LatinaLista — It’s said that by 2018 the United States will need 22 million new workers with college degrees, but according to a new documentary Reconstructing the Dream, as a nation, we’re not meeting our own workforce needs.
The reason is simple — the US educational system is so disconnected from one phase to another — elementary schools aren’t preparing students for high school; high schools aren’t preparing students for college; colleges aren’t working with local businesses to prepare students for available jobs.
On top of that, over 70 percent of students in college are categorized as ‘non-traditional,’ meaning that these students aren’t carefree singles living in the dorms and partying on weekends. They’re most likely juggling several jobs, have family and financial responsibilities that makes attending college harder than what it used to be.
The educators behind the film want the country to be aware that if this major disconnect in the educational system isn’t fixed then U.S. standing in the global economy will plummet further. Currently, the U.S. has fallen to 16th place in the field of education and the skills gap between current workers and available jobs is only widening.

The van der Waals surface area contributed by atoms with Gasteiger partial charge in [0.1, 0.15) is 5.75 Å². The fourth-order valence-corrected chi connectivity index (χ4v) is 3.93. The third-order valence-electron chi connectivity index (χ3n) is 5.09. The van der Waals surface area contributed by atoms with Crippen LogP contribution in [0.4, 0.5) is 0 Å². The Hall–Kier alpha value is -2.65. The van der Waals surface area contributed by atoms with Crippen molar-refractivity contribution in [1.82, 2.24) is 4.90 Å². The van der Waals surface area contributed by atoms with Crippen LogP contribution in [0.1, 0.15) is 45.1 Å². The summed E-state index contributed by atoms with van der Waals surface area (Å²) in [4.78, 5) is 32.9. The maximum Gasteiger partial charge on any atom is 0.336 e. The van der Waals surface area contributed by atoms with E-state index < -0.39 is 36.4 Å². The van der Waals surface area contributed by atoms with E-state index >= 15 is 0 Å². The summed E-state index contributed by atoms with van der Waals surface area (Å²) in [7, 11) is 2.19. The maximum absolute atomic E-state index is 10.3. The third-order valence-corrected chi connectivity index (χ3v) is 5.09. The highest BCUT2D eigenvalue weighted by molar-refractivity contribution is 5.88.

Our nation is at a crossroads as we face an economic crisis fueled by a growing skills gap and capacity gap. In order to meet the needs of the 21st century workforce, we are challenging the nation’s political leaders, the Department of Education and education stakeholders across all sectors to gather a task force commissioned to recommend how we might work together to “reconstruct” our education system, in essence, “Reconstructing the Dream.”
The mission of the filmmakers is to get their film as widely distributed as possible. They created a Kickstarter campaign with a goal to raise $1 million for distribution. Their deadline is March 12, 2013.
The documentary will be distributed through online and offline avenues including, but not limited to: film festivals, theater screenings schools, DVD sales, partnerships with non-profits, video on demand (Netflix, Hulu, etc.), social media (Facebook, YouTube) and iTunes.
The overriding principle the filmmakers want to convey through the film is a simple concept that has served as the foundation for our democracy — “a country of many coming together as one, by any means, to create change.”